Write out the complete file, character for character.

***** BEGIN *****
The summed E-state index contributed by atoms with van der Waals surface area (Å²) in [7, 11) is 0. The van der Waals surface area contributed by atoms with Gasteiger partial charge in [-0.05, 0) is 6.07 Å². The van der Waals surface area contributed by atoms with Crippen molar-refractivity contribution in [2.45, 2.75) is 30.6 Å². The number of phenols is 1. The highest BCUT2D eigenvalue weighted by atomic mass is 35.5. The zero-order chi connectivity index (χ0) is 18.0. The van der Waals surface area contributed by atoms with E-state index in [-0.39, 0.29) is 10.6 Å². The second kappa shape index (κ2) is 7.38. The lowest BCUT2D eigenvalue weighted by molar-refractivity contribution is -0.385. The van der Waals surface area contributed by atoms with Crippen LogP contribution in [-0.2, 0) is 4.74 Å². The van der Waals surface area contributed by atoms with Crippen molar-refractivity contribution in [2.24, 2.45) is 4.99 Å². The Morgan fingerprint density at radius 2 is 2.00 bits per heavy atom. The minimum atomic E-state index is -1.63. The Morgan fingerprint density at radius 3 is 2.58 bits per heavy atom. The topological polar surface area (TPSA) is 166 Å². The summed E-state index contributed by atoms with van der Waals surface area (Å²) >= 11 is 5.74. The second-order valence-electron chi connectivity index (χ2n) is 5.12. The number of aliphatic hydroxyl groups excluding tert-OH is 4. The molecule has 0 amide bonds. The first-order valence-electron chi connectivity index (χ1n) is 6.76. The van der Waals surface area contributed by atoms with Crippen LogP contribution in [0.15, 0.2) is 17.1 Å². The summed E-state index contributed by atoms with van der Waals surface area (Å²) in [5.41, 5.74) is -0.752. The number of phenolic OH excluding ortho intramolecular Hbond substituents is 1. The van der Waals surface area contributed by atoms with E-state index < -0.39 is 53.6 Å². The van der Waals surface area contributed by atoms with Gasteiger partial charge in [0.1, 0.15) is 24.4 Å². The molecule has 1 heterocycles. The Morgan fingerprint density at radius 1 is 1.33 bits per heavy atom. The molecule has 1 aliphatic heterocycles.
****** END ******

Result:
The summed E-state index contributed by atoms with van der Waals surface area (Å²) in [7, 11) is 0. The van der Waals surface area contributed by atoms with Gasteiger partial charge in [-0.05, 0) is 6.07 Å². The van der Waals surface area contributed by atoms with Crippen molar-refractivity contribution in [2.45, 2.75) is 30.6 Å². The number of phenols is 1. The highest BCUT2D eigenvalue weighted by atomic mass is 35.5. The zero-order chi connectivity index (χ0) is 18.0. The van der Waals surface area contributed by atoms with E-state index in [-0.39, 0.29) is 10.6 Å². The second kappa shape index (κ2) is 7.38. The lowest BCUT2D eigenvalue weighted by molar-refractivity contribution is -0.385. The van der Waals surface area contributed by atoms with Crippen LogP contribution in [-0.2, 0) is 4.74 Å². The van der Waals surface area contributed by atoms with Crippen molar-refractivity contribution in [2.24, 2.45) is 4.99 Å². The Morgan fingerprint density at radius 2 is 2.00 bits per heavy atom. The minimum atomic E-state index is -1.63. The Morgan fingerprint density at radius 3 is 2.58 bits per heavy atom. The topological polar surface area (TPSA) is 166 Å². The summed E-state index contributed by atoms with van der Waals surface area (Å²) >= 11 is 5.74. The second-order valence-electron chi connectivity index (χ2n) is 5.12. The number of aliphatic hydroxyl groups excluding tert-OH is 4. The molecule has 0 amide bonds. The first-order valence-electron chi connectivity index (χ1n) is 6.76. The van der Waals surface area contributed by atoms with Crippen LogP contribution in [0.15, 0.2) is 17.1 Å². The summed E-state index contributed by atoms with van der Waals surface area (Å²) in [5.41, 5.74) is -0.752. The number of phenolic OH excluding ortho intramolecular Hbond substituents is 1. The van der Waals surface area contributed by atoms with E-state index < -0.39 is 53.6 Å². The van der Waals surface area contributed by atoms with Gasteiger partial charge in [0.1, 0.15) is 24.4 Å². The molecule has 1 heterocycles. The Morgan fingerprint density at radius 1 is 1.33 bits per heavy atom. The molecule has 1 aliphatic heterocycles.